Mutant p53 tunes the NRF2-dependent antioxidant response to support survival of cancer cells
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Kamil Lisek1,4, Elena Campaner1,2, Yari Ciani1, Dawid Walerych1,3 and Giannino Del Sal1,2
1National Laboratory CIB, Area Science Park Padriciano, Trieste 34149, Italy
2Department of Life Sciences, University of Trieste, Trieste 34127, Italy
3Mossakowski Medical Research Centre, Polish Academy of Sciences, Warsaw 02-106, Poland
4Present address: Max-Delbrück-Centrum for Molecular Medicine, Berlin 13092, Germany
Giannino Del Sal, email: firstname.lastname@example.org
Dawid Walerych, email: email@example.com
Keywords: NRF2; mutant p53; cancer; oxidative stress
Received: August 20, 2017 Accepted: March 09, 2018 Published: April 17, 2018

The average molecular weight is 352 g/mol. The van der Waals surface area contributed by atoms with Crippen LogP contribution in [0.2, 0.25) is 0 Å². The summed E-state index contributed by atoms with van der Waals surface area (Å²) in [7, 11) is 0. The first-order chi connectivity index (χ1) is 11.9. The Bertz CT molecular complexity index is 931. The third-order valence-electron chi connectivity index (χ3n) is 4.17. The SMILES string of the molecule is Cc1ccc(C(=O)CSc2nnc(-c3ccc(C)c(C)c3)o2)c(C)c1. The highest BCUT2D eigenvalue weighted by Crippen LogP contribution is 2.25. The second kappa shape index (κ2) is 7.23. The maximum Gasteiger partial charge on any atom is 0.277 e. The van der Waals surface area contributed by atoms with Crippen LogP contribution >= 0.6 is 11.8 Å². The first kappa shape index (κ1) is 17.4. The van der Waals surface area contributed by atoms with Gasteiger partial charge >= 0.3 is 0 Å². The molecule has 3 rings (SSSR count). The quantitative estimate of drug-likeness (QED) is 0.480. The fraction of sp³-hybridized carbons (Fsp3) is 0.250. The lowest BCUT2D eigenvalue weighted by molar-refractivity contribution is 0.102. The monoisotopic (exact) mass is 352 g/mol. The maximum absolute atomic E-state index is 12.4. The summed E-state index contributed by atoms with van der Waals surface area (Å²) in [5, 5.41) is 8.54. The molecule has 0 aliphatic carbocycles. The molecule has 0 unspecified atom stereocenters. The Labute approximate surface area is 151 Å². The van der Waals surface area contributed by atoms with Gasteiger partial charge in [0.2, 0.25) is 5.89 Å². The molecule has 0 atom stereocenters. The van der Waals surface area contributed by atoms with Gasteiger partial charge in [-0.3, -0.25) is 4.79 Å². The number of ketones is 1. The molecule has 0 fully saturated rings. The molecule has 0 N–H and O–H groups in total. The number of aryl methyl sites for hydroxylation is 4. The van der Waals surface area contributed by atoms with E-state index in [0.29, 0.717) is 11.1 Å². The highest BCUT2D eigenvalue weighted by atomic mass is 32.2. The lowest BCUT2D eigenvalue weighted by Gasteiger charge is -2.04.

NRF2 (NFE2L2) is one of the main regulators of the antioxidant response of the cell. Here we show that in cancer cells NRF2 targets are selectively upregulated or repressed through a mutant p53-dependent mechanism. Mechanistically, mutant p53 interacts with NRF2, increases its nuclear presence and resides with NRF2 on selected ARE containing gene promoters activating the transcription of a specific set of genes while leading to the transcriptional repression of others. We show that thioredoxin (TXN) is a mutant p53-activated NRF2 target with pro-survival and pro-migratory functions in breast cancer cells under oxidative stress, while heme oxygenase 1 (HMOX1) is a mutant p53-repressed target displaying opposite effects. A gene signature of NRF2 targets activated by mutant p53 shows a significant association with bad overall prognosis and with mutant p53 status in breast cancer patients. Concomitant inhibition of thioredoxin system with Auranofin and of mutant p53 with APR-246 synergizes in killing cancer cells expressing p53 gain-of-function mutants.
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